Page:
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Former dean donates nearly 1,000 comic books, graphic novels to Vancouver Island University

University librarian David Alexander said the collection is among the most valuable in-kind donations ever received by the VIU library.
Former dean Marni Stanley has donated a nearly 1,000-strong collection of rare and unusual comic books and graphic novels to Vancouver Island University. VIA VANCOUVER ISLAND UNIVERSITY

A former Vancouver Island University professor has donated a valuable collection of nearly 1,000 comic books and graphic novels to the university library.

Marni Stanley, a former arts and humanities dean, has collected rare and unusual comic books for decades and has published extensive research on the subject.

The collection is now housed in VIU’s Nanaimo campus library. It features an array of female authors, indie comics, graphic journalism and LGBTQ comics from across the world.

University librarian David Alexander said the collection is among the most valuable in-kind donations ever received by the VIU library.

“We are so grateful to Dr. Stanley for sharing this significant collection with students, faculty and the community,” he said in a statement.

Stanley, who has taught at VIU and its predecessor institutions since 1994, is keen to share the weird and wonderful comics that she’s collected over the years.

“Some of them come folded up in little envelopes. One is in a box and comes with maps and cards, but it’s a single comic,” she said in a statement.

Within the collection are also books that Stanley described as “medical comics” — works where people write about how they deal with mental and physical health.

Stanley, who retired last year after teaching across four university departments, said her love of comics began when she was growing up in rural Alberta, near Westlock.

In a 2020 podcast interview with VIU English professor Theo Finigan, Stanley said her parents didn’t allow her to read many comics when she was young but that she had a “marvellous summer” at the age of 12 where all her pocket money was spent at the corner store on titles such as Archie and Sugar and Spike.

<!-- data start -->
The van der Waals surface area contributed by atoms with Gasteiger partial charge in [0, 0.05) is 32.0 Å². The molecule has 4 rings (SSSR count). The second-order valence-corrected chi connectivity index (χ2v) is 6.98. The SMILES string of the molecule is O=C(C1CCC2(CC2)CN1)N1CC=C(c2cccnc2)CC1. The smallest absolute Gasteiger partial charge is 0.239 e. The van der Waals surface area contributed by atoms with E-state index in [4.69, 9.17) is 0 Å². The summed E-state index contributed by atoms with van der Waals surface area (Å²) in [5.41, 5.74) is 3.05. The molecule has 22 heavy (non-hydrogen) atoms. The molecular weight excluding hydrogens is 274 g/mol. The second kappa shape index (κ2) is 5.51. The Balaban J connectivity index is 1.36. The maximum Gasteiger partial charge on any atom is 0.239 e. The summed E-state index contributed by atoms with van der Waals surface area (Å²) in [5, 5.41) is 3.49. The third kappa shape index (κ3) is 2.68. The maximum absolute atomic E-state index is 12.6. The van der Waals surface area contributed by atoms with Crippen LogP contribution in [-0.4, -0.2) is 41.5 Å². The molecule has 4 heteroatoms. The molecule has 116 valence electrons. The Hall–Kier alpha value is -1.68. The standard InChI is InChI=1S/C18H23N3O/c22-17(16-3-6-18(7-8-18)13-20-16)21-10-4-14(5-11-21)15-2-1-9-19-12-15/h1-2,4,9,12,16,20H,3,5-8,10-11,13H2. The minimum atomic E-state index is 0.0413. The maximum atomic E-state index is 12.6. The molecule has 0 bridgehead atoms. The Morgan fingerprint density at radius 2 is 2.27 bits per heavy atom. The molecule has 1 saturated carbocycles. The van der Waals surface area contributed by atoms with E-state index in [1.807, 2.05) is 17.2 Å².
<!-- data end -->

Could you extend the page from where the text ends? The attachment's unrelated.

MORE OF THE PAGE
Her academic interest came later in graduate school at the University of Oxford during the 1980s, a time when genre-pushing, provocative graphic novels and comics such as Maus and Watchmen started coming onto the market.

Watchmen won a Hugo award in 1988 and Maus a Pulitzer in 1992.

While she discovered that English departments across North America were more resistant to the medium than their European counterparts, Stanley still found a way to teach comics at VIU.

“I started fitting them in even in courses where they didn’t sort of belong,” she said in the podcast. “For example, nonfiction comics to add to English composition.”

“I kept sneaking them in until eventually I was allowed to develop a comics course.”

Today, the field of comic books and graphic novels — dismissed in the past as “pulp fiction for the barely literate” — continues to grow, Stanley said.

Graphic narrative works are increasingly used in scientific disciplines to illustrate big-picture concepts, she said.

Stanley will be delivering a lecture on comics at the VIU Nanaimo library on Monday at noon.

Registration is required for the free event and can be made at

[email protected]